This dearth of social media self-promotion, in addition to a consistently low Spotify listenership (shout out to ye local 142 people worldwide!), means that algorithmically I don’t exist any longer.
In this topsy-turvy world full of inherent contradiction, my lack of ‘being’ on the world wide web would probably lead to even less public interest regarding the music that I have already made, given that I am not promoting anything, or even revisiting back catalogues. I haven’t sent anything to any playlist or radio for a long while, and other than to check the inbox for this here review site, I would have assumed that I would be getting little in terms of direct communication.
Scottish musical culture transcends language and history, from Hebridean Gaelic to Indian rhythms, through to the frank wordsmith that is Spee Six Nine. This is, for me, a fuller picture of contemporary Scotland.
The teacher told us to shut up and listen, glaring over the top of the electric piano, harpsichord setting, his eyes alive with a total obsessiveness of a man unused to not being listened too. He’d wire into fugues by Bach or variations by Mozart, occasionally adding his own unbearable falsetto voice to the clunky, same-y melodies that we would listen to in stony silence. Then we would be lectured on how one fella in 18th century Germany influenced another in 19th century Austria or vice versa. Variation #12 Opus 32. Music by numbers.
The Gaelic part of the course was equally as tenuous, as if the SQA in all their desire to make Scottish culture as monochrome and one-dimensional as possible, sought to somehow find the relevance of the traditional Puirt à beul (mouth music), or Òrain Luaidh (Waulking Songs) in suburban Edinburgh. Though we were spared the grey days of falsetto-heavy baroque and classical, the historical and cultural significance of Gaelic culture sadly fell on deaf ears. That is until in an act of academic sabotage, our once demur teacher broke rank and put on ‘Chanter’ by Martyn Bennett, and in one moment of glory that only exposure to music can provide, the world of sampling was thrown open to me.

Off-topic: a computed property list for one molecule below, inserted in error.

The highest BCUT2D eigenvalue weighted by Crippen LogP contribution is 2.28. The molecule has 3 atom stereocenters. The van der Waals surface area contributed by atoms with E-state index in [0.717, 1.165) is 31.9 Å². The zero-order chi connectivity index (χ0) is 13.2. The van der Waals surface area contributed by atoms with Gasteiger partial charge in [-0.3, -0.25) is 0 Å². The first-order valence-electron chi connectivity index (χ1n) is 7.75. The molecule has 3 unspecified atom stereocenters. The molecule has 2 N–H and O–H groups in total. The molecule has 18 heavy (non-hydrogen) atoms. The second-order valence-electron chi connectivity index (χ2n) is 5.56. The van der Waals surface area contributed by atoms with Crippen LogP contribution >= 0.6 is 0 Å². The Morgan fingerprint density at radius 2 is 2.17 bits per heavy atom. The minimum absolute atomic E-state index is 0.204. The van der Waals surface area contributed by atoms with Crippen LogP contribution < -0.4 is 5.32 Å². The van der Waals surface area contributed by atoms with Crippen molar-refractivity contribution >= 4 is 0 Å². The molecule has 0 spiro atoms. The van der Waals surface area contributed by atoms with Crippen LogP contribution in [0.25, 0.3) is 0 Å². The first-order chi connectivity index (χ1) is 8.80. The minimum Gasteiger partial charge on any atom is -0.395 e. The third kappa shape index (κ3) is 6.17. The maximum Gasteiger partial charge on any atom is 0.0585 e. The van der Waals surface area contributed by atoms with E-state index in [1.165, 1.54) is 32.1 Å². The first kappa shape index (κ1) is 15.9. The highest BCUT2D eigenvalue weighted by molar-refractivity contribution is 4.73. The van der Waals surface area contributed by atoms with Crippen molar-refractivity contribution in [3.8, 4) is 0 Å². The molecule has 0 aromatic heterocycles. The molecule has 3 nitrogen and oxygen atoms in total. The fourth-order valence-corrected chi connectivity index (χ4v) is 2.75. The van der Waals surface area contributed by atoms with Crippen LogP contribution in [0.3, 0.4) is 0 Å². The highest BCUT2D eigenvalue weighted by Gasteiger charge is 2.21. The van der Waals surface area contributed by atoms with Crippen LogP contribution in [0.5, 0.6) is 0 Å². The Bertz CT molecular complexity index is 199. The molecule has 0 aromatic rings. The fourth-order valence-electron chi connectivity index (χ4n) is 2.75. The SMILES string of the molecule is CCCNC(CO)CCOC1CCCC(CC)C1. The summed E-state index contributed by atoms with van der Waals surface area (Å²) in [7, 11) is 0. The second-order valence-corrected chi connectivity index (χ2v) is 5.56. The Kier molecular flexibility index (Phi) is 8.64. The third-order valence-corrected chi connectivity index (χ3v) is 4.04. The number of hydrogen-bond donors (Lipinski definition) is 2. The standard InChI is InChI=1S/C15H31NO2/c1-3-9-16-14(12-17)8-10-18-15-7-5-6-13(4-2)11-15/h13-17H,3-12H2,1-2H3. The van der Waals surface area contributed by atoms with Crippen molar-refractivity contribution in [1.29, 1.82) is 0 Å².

Telling people from outside of Scotland that you are Scottish is always a fine line to be walked. Though, mercifully, the reaction to Scottishness, or Caledonianity or whatever is usually positive worldwide, there always remains this glint in the eye of the listener, this somewhat romanticised vision that in order to divulge my national identity, one in which I had to travel through the glens, evading redcoats, playing soulful laments on my pipes, before being able to explain my clan history to some bonnie maiden etc.
In today’s article, we look at how corporate individualism has championed over collective creativity and support in the music industry. Plus, Rab C. Nesbitt.
Catchy titles never were my thing…
I am going to start this article with The Proclaimers, a band that I personally think are worth 1000 times more than their classic 1988 global mega anthem, ‘I’m Gonna Be’. For me as a fan of lyrics that focus on the issues at the heart of modern Scottish life, the album ‘Sunshine on Leith’ is in my top 3 of Scottish albums from back in yon day (Scared to Dance by Skids and Steeltown by Big Country being my other contenders). Anyway, the twins’ story of how their music made it mainstream seems simple if Wikipedia is to be believed; a demo alongside Kevin Rowland of ‘Come on Eileen’ fame that ended up with another established indie group, The Housemartins, and then bang the cycle of creativity began. It shouldn’t really be that surprising that collaboration between established artists and emerging ones led to the success of this iconic band, but to me, it seemed just that. Surprising.